Thank you for inviting me to speak at the Manila Times Philippine Economic Outlook Forum. The discussions and exchanges of thoughts and ideas were enriching and your stories today fully conveyed some of the key takeaways we had during the forum. But please allow me to put in proper context Joel M. SyEgco’s story [“CCT not an anti-poverty program-WB” on Page 2 [of the Feb 24 Wednesday issue]of the Manila Times to avoid generating misconceptions about the importance of the country’s Conditional Cash Transfer Program.
First of all, in my presentation, I showed a graph which showed household income growth per decile between 2012 and 2014 (the year of the most recent household survey data). The graph’s title was: “Recent income growth more pro-poor, driven by Conditional Cash Transfers.” I even emphasized that it was probably a long time ago when the Philippines had seen such a pattern of growth.
In later interviews with news reporters, including of the Manila Times, I also stressed the importance of the CCT for the governance agenda, because beneficiaries are selected through an objective method (a household survey) and not because they are part of the patronage system of local politicians.
Mr. Egco’s story was based on my reaction to Atty. Alex Cabrera who said that the amounts of cash subsidies given to CCT beneficiaries were not enough to cover the daily expenses of poor households and lift them out of poverty. I answered that the CCT is not intended to provide money so their incomes will go beyond the poverty threshold. Instead, the cash subsidies are given so that children from poor households stay healthy and remain in school.
The CCT is an important component of what it takes to create inclusive growth. It is the social protection component of it. The other component is more and better jobs, as I had shown in a graph which showed the high rates of underemployment of the lower income deciles.
Finally, I took issue with the description of the CCT program as a “dole out.” My two brothers and I benefited from child support grants. They allowed our mother to continue our education, even when times were difficult for our family. I did not and do not consider these grants a “dole out.” They were our rights and they allowed us to become productive members of society.
In the Philippines, school dropout rates are very high among poor children; CCT is intended to address that challenge. Healthy and better educated children have better chances of breaking the cycle of poverty by becoming more productive members of society.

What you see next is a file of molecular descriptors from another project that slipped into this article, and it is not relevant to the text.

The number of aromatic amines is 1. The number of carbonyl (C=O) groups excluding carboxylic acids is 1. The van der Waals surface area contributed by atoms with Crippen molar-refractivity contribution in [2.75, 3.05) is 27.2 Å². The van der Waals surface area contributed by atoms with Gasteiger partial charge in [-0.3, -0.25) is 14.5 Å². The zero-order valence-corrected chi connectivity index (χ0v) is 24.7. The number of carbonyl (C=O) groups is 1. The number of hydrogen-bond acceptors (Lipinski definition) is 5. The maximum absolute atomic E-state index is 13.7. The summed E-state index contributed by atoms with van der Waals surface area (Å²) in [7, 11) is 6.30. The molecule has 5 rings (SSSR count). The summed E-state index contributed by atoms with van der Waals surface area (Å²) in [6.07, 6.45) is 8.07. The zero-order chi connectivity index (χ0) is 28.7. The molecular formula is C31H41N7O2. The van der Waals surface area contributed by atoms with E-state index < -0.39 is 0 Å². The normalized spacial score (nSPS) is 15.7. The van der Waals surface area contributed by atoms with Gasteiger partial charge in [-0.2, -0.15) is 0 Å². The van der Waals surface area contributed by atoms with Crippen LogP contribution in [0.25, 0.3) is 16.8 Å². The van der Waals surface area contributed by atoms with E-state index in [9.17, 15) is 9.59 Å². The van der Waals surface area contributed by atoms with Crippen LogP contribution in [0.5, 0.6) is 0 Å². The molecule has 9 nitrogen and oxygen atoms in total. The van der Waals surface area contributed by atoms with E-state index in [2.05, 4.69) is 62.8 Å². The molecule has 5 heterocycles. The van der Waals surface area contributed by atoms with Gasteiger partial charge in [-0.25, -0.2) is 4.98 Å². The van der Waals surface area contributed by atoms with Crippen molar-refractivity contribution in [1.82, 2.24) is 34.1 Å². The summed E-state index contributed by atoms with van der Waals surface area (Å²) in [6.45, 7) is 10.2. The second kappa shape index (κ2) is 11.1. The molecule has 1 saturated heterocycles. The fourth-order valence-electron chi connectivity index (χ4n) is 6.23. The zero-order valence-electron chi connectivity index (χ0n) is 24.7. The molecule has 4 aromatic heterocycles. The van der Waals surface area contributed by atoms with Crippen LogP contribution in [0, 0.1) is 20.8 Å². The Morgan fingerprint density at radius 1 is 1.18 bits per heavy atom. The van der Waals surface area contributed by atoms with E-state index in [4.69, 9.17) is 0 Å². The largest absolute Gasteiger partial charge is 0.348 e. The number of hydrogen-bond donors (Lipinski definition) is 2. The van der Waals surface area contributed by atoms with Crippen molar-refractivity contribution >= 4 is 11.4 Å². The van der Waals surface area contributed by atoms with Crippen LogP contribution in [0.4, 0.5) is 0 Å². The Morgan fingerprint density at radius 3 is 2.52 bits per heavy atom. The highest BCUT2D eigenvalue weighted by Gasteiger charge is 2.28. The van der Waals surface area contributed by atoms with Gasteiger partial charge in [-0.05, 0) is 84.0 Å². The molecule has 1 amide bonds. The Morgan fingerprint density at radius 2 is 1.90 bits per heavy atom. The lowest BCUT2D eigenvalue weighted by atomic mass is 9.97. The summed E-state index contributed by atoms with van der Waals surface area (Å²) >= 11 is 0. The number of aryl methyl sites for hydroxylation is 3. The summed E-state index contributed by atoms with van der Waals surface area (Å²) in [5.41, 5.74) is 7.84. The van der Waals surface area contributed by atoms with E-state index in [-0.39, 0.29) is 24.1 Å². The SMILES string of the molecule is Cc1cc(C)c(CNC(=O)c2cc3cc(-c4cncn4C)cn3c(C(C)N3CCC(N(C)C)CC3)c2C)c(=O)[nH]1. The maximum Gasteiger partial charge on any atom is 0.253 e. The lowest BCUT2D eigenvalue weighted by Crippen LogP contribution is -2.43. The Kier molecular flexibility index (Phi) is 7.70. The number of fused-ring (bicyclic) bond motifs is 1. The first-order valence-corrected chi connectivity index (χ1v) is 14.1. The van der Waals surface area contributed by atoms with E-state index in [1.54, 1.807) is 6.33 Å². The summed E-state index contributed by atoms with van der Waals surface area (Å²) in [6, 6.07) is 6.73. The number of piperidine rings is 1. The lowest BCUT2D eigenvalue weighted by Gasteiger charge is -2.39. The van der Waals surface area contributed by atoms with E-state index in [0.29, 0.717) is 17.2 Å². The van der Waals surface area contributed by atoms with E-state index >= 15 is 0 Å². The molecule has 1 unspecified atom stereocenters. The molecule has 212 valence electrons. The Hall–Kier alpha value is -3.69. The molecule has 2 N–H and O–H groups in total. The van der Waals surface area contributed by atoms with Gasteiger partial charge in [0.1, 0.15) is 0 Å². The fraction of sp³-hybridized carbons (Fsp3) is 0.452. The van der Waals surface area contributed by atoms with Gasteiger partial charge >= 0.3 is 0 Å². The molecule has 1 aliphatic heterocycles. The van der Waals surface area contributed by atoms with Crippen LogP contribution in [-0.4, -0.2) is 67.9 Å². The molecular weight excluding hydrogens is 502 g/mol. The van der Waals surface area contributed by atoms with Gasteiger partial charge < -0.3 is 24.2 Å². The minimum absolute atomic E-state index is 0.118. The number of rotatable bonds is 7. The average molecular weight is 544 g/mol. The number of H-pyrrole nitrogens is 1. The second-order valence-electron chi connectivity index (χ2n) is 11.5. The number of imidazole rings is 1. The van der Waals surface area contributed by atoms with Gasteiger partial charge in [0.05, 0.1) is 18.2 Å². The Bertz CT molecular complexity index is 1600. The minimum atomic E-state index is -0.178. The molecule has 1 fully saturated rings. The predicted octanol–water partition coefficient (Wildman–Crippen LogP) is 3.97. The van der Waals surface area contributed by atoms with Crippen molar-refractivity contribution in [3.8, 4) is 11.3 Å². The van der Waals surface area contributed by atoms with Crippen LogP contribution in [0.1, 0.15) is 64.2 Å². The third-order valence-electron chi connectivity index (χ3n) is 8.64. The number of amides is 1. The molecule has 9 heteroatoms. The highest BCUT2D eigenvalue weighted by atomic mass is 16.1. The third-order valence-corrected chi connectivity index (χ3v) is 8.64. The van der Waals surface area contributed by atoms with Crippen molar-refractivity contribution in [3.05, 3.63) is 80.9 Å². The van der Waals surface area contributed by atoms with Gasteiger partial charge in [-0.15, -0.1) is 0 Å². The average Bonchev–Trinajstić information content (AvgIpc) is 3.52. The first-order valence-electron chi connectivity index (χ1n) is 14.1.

Extensive evaluation studies, including by the World Bank, show that the program, is delivering on its education and health objectives:
• Enrollment among poor elementary school children increased by five percentage points, while secondary education enrollment increased by seven percentage points;
• The program increased prenatal and postnatal care by 10 percentage points and increased the delivery of babies in health facilities by skilled health professionals by 20 percentage points.
• Children benefited by receiving higher intake of vitamin A and iron supplementation by around 12 percentage points and increased weight monitoring visits to health facilities by 18 percentage points.
By targeting poor and vulnerable households, the program also helps protect them from the impact of economic shocks, natural disasters and other crises. When Super Typhoon Yolanda hit the Philippines in November 2013, the CCT helped beneficiaries get on their feet.
CCT is part of a broader strategy of the Philippines to fight poverty: high and job-creating
growth through measures including investments in infrastructure, transparent and responsive governance, investment in human development through education and health, greater social protection for the poor through the CCT and overall improved delivery of social services.
Recent studies show that, indeed, CCT contributes to that that broader anti-poverty strategy. The program has reduced the total poverty and food poverty among CCT beneficiaries by up to 6.7 percentage points. At the national level, estimates show the program reduced both total poverty and food poverty by up to 1.4 percentage points in 2013.
I hope this letter clarifies the issues and provides the right context in which I was quoted.
Rogier van den Brink
Lead Economist, World Bank in the Philippines
February 24, 2016